You students will be well-equipped to be a light. You have the blessing of a superb faculty, who are eager to impart to you the truths of every subject, truths that give meaning to your life forever. Theology is no longer taught in most of the elite colleges and universities in the West, yet Blessed John Henry Newman said, “Religious truth is not only a portion but a condition of general knowledge. To blot it out is nothing short of unravelling the web of university teaching.”
You may hear criticism that we are not preparing you for a job. It is, of course, not true. What you are receiving is not training for a particular job, which may become obsolete in a matter of a few years. It is rather an education that will prepare you for any job, an education that teaches you to think critically, to speak cogently, to write clearly, to understand cultures throughout the world and, most importantly, to comprehend the true nature of the human person and the supernatural realities that underlie everything we observe and experience. Does God not know you need to earn a living? Ask Him where and how He wants you to serve. The resources needed will follow.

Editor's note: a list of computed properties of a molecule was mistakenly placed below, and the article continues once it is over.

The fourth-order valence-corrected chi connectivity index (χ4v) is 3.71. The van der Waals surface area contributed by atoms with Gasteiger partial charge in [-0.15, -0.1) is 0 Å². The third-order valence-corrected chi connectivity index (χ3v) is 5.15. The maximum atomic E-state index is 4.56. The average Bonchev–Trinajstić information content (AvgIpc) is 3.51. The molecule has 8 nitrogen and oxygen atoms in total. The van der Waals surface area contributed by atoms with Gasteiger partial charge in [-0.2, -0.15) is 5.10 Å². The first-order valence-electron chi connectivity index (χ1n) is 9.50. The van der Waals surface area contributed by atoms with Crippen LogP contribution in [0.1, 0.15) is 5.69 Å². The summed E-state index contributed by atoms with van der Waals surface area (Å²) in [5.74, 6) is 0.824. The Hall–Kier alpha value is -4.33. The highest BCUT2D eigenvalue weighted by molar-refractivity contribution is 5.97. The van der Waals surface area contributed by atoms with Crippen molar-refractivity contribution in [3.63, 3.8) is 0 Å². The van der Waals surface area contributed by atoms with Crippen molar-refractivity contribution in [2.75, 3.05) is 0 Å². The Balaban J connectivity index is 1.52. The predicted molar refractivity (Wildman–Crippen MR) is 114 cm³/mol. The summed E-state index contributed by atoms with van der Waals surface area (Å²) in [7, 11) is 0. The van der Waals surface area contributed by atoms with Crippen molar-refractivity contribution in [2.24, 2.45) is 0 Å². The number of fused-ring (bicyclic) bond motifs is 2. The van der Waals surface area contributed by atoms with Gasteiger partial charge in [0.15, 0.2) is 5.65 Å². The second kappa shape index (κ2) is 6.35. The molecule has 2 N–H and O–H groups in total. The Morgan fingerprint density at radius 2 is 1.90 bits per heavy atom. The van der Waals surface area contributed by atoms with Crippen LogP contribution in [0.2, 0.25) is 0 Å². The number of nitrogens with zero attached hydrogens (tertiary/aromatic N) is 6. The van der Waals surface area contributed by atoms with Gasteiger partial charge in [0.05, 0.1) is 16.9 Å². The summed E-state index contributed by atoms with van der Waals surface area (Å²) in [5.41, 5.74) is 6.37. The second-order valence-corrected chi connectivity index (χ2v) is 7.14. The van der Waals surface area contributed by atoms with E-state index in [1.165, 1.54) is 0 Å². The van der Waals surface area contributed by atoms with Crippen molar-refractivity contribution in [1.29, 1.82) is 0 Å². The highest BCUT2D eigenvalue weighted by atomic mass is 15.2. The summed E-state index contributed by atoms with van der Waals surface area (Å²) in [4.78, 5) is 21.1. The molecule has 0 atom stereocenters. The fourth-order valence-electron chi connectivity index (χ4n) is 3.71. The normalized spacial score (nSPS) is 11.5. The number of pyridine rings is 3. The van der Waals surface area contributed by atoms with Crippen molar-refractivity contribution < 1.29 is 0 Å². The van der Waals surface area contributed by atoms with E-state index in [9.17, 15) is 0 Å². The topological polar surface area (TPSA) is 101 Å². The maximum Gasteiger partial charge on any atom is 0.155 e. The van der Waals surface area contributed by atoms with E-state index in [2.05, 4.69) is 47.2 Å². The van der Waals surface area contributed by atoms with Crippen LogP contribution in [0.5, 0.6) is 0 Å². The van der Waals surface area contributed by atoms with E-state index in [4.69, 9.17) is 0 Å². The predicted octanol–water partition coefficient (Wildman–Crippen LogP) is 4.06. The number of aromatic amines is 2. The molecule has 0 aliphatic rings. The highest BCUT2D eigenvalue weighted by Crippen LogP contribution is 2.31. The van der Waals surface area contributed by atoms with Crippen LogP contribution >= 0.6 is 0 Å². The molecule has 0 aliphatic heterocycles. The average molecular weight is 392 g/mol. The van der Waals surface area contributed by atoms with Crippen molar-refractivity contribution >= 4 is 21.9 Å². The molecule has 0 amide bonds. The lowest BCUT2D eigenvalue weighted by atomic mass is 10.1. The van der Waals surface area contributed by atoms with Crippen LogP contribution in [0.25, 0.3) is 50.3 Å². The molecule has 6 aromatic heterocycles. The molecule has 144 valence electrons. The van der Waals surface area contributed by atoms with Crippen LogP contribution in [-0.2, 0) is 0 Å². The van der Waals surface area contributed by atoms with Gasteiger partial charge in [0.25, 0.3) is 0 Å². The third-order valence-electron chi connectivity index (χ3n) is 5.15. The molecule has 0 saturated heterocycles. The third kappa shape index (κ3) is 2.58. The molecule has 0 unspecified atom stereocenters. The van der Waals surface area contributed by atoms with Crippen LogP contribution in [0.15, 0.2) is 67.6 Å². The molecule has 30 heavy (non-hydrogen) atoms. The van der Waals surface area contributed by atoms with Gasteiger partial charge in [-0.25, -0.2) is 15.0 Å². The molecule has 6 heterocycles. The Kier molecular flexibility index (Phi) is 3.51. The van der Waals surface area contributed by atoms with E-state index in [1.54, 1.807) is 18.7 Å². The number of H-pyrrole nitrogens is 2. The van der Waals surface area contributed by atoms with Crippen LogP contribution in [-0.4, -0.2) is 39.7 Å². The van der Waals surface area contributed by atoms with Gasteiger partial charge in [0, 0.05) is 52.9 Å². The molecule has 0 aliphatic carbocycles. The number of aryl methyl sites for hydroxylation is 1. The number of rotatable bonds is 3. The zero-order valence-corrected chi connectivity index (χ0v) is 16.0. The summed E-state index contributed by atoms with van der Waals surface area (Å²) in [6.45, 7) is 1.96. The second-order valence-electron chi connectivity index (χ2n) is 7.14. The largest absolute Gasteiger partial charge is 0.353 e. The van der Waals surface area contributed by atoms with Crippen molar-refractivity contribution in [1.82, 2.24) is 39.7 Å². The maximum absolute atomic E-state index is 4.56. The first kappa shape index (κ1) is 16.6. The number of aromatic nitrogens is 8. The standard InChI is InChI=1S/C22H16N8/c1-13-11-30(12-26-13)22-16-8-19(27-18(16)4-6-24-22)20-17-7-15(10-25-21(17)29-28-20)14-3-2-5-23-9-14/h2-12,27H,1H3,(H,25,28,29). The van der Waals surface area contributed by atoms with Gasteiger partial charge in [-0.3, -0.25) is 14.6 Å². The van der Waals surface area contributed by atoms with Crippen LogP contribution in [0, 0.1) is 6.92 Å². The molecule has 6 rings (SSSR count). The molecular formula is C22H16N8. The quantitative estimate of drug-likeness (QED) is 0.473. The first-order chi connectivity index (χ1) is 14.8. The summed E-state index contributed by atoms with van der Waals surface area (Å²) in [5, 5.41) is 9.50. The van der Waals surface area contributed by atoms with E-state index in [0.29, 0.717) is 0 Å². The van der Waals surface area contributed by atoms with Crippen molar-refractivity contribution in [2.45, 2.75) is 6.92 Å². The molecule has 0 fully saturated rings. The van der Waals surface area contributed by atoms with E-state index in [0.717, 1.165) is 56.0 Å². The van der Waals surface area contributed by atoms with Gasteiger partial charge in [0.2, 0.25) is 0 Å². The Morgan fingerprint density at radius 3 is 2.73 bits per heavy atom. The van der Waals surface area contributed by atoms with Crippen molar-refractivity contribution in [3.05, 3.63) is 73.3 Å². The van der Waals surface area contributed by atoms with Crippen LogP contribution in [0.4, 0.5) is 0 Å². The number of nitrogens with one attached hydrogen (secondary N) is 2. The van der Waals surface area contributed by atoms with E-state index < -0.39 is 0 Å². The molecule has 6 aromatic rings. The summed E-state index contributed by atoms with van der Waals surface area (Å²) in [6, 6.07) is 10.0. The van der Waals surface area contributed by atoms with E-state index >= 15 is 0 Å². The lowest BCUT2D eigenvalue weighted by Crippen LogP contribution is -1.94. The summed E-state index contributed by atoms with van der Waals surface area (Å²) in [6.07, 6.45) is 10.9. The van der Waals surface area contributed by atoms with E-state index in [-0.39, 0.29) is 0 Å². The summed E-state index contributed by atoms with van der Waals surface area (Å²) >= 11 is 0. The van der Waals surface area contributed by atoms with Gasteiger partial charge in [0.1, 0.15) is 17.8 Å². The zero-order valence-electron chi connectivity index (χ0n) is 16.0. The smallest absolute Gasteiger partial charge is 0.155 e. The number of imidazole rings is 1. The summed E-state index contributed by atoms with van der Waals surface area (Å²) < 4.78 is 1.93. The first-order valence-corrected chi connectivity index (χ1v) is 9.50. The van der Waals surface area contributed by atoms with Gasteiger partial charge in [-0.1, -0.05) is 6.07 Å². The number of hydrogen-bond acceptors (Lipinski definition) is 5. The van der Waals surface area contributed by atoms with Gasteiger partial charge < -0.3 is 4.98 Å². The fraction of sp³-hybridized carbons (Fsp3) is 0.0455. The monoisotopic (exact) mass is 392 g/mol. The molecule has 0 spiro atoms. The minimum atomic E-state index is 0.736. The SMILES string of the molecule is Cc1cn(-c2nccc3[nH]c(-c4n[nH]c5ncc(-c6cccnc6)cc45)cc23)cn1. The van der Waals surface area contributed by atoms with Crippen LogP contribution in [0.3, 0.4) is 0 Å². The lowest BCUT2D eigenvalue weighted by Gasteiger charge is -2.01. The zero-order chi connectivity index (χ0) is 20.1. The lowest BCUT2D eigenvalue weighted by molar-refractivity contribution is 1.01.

At Ave Maria University, we were fortunate to have as chairman of our Board of Trustees a man who was the chief executive of one of the largest construction firms in America and a devout Catholic. He told us bluntly that his company would not hire anyone for management who did not have a liberal arts degree. Why? He said men and women who had education in the liberal arts were much better able to adapt to the ever-evolving demands of commerce and finance. Your classical education and your moral formation in the Catholic faith will prepare you superbly for whatever the future may hold. In times of upheaval and strife, many will look to you for leadership.